I’m not a fan of water. I’m not a fan of any activities surrounding the water.
I don’t want to swim in large bodies of it, or take tiny boats out to sea and explore the waves. I prefer to sit by the ocean, listening to the tranquil sound. But today, if it was possible, I would take a boat out to the vast blue ocean and drop my novel into the abyss.
A close friend enlightened me to a term, which perfectly applies to my current dearly departed book. The term is: wadder. In the sewing community, a wadder is referred to as a garment that has gone awry. The project becomes so bad, it is beyond salvaging, and therefore must be wadded up and thrown away.
In regards to my manuscript, I concur.
Unfortunately, in this modern realm of technology I am robbed of the tangible satisfaction to wad up paper and toss it in the trash. At most, I can slam my laptop shut and stomp away from the metal. It sucks really, because crumpling a crappy manuscript has to be therapeutic to the creative soul.
I bet you’re wondering how my second novel Mercy died, I’ll tell you.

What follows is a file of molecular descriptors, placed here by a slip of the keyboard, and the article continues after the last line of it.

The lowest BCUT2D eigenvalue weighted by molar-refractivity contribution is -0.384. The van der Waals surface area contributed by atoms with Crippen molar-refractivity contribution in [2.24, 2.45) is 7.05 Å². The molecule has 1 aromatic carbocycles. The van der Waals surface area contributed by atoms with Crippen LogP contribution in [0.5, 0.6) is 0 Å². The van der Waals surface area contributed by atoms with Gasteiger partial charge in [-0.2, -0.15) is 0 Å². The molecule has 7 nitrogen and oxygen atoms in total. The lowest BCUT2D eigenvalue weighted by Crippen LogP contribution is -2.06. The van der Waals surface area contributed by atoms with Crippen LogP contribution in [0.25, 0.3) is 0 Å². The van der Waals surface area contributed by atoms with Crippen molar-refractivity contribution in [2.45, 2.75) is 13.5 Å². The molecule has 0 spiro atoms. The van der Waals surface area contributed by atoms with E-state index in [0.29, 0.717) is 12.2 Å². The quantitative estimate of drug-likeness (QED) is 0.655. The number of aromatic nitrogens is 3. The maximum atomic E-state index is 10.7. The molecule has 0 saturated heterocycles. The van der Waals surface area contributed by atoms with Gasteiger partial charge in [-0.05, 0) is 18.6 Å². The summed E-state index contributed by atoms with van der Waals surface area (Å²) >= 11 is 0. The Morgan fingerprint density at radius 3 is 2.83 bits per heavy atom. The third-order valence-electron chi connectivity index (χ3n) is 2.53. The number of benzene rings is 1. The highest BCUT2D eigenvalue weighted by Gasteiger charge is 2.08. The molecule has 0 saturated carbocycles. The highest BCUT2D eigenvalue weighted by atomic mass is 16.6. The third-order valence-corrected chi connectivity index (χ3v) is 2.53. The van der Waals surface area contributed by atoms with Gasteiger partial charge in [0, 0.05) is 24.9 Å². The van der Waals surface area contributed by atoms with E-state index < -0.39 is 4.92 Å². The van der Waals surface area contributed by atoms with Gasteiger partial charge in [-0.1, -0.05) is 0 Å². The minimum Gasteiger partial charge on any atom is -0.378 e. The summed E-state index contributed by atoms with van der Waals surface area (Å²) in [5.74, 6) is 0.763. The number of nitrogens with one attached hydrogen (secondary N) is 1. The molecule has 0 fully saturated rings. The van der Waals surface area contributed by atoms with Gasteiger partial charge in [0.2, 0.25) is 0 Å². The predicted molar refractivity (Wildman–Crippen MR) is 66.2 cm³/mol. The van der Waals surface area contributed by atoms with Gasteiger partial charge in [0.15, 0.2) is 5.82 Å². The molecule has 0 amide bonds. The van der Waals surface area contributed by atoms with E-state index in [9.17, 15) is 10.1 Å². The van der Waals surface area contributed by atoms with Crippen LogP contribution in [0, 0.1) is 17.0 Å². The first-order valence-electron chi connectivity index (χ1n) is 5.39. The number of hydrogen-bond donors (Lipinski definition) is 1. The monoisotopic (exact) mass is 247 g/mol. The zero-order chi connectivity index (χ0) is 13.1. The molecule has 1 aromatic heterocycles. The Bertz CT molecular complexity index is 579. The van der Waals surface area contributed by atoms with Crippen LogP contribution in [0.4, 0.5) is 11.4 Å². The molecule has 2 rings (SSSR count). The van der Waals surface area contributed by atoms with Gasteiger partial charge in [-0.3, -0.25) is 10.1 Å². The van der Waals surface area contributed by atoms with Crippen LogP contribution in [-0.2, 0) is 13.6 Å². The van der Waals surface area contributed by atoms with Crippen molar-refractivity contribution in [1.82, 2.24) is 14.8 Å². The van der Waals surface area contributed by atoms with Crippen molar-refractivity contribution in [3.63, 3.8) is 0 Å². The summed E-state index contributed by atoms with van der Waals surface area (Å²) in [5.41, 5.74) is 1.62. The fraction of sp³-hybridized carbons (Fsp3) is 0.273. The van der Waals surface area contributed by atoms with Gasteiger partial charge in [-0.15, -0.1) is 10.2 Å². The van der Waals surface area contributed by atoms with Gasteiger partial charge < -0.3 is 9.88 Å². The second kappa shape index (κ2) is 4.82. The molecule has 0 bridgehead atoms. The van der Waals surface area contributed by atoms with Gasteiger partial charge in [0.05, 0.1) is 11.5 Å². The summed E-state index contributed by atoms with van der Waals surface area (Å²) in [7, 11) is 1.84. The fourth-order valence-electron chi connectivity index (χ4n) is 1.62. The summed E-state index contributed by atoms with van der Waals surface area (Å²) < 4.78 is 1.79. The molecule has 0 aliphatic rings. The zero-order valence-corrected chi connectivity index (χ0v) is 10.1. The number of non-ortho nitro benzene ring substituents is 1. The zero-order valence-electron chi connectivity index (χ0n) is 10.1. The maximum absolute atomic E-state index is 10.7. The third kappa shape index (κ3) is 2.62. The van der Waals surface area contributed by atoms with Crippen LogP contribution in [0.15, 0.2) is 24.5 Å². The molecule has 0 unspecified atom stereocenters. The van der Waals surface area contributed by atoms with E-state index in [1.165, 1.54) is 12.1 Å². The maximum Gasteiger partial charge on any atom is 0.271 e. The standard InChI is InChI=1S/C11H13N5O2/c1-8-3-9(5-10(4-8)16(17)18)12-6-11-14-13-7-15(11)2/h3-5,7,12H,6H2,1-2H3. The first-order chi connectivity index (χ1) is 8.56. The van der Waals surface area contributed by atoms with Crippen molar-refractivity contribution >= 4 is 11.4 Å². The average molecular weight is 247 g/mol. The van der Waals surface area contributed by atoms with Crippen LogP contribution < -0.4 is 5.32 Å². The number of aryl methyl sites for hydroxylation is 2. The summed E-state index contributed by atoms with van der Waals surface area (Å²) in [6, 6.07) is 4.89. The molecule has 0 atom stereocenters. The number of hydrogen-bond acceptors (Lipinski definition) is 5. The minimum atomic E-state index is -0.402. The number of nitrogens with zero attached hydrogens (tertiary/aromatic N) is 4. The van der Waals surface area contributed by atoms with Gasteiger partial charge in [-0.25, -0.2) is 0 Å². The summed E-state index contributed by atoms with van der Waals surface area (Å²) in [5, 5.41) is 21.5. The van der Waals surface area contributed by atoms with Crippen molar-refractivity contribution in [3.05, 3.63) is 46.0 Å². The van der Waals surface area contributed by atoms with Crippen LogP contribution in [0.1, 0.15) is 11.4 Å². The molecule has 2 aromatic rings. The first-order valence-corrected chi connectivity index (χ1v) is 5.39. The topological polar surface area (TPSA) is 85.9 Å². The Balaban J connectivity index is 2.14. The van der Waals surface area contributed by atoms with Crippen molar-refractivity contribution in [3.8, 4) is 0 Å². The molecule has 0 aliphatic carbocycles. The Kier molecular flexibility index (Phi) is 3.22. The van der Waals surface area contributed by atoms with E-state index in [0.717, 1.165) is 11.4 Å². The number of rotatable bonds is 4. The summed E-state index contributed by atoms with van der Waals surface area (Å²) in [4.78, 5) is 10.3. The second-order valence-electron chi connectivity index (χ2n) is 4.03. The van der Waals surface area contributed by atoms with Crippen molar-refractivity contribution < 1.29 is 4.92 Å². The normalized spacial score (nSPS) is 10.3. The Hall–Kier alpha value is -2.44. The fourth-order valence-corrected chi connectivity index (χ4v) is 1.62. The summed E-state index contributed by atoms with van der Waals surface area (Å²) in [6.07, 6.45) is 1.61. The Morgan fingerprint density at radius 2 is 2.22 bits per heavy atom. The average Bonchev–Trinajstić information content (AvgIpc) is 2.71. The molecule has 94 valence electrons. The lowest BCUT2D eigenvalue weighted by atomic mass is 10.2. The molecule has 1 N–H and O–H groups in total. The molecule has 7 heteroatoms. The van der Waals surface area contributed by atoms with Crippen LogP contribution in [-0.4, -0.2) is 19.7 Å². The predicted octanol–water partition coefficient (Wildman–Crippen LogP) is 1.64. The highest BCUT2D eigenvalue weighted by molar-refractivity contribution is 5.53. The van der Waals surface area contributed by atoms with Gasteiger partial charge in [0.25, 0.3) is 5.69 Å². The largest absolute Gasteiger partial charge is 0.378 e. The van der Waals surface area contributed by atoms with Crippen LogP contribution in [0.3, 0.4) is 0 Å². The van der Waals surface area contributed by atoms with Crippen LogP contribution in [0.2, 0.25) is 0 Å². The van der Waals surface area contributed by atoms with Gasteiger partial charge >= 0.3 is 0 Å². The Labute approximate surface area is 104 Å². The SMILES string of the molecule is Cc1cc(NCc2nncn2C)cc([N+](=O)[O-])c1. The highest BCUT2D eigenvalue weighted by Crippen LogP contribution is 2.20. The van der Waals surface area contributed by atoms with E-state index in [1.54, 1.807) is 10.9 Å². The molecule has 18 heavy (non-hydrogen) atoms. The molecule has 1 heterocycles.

Much like it’s birth, it was slow. Word by empty word, it withered away. The wounds developed tiny at first, with unnecessary dialogue, settings and characters. Attempts were made to correct the mistakes. While successful in the beginning, soon plot holes took over and it was too late to resuscitate.
Nothing more could be done. I will bow my head in condolence.
I’m not sure where or when this story veered off course, or if it was ever on it. Having wrote Mercy years ago, I assumed it was going to be a snap to edit. Only once I begun I found the problems to build. I’ve accepted I must begin again. I’ll review the dead manuscript, and chart a course to give me a stronger hold on the helm of the new improved story.
The wadder has been anchored and thrown overboard. Here’s hoping I made it through the first of many author storms, and shortly I’ll be able to shout, “Land, ho!”